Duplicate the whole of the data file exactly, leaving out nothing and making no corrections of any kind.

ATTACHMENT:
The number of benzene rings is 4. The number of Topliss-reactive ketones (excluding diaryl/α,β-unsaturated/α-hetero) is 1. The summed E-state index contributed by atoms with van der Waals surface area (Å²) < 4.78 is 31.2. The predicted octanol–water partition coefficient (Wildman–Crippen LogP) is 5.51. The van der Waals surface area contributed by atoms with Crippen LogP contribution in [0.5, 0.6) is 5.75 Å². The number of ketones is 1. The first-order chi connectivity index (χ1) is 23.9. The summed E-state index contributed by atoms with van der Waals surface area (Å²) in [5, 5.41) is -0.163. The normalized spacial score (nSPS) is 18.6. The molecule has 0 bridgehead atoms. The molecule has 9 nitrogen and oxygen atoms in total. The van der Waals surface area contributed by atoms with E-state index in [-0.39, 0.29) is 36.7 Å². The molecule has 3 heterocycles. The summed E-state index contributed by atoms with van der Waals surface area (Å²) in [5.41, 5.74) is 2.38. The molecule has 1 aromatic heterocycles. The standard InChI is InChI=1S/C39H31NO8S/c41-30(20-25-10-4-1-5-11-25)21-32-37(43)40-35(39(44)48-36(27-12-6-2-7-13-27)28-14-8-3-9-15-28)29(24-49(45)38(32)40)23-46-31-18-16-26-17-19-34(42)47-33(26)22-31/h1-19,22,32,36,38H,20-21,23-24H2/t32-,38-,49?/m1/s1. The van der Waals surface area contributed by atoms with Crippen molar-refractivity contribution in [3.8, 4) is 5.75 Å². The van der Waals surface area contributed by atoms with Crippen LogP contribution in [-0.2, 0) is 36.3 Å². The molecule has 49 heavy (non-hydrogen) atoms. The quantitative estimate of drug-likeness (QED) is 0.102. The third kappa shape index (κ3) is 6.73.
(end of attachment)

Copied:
The number of benzene rings is 4. The number of Topliss-reactive ketones (excluding diaryl/α,β-unsaturated/α-hetero) is 1. The summed E-state index contributed by atoms with van der Waals surface area (Å²) < 4.78 is 31.2. The predicted octanol–water partition coefficient (Wildman–Crippen LogP) is 5.51. The van der Waals surface area contributed by atoms with Crippen LogP contribution in [0.5, 0.6) is 5.75 Å². The number of ketones is 1. The first-order chi connectivity index (χ1) is 23.9. The summed E-state index contributed by atoms with van der Waals surface area (Å²) in [5, 5.41) is -0.163. The normalized spacial score (nSPS) is 18.6. The molecule has 0 bridgehead atoms. The molecule has 9 nitrogen and oxygen atoms in total. The van der Waals surface area contributed by atoms with E-state index in [-0.39, 0.29) is 36.7 Å². The molecule has 3 heterocycles. The summed E-state index contributed by atoms with van der Waals surface area (Å²) in [5.41, 5.74) is 2.38. The molecule has 1 aromatic heterocycles. The standard InChI is InChI=1S/C39H31NO8S/c41-30(20-25-10-4-1-5-11-25)21-32-37(43)40-35(39(44)48-36(27-12-6-2-7-13-27)28-14-8-3-9-15-28)29(24-49(45)38(32)40)23-46-31-18-16-26-17-19-34(42)47-33(26)22-31/h1-19,22,32,36,38H,20-21,23-24H2/t32-,38-,49?/m1/s1. The van der Waals surface area contributed by atoms with Crippen molar-refractivity contribution in [3.8, 4) is 5.75 Å². The van der Waals surface area contributed by atoms with Crippen LogP contribution in [-0.2, 0) is 36.3 Å². The molecule has 49 heavy (non-hydrogen) atoms. The quantitative estimate of drug-likeness (QED) is 0.102. The third kappa shape index (κ3) is 6.73.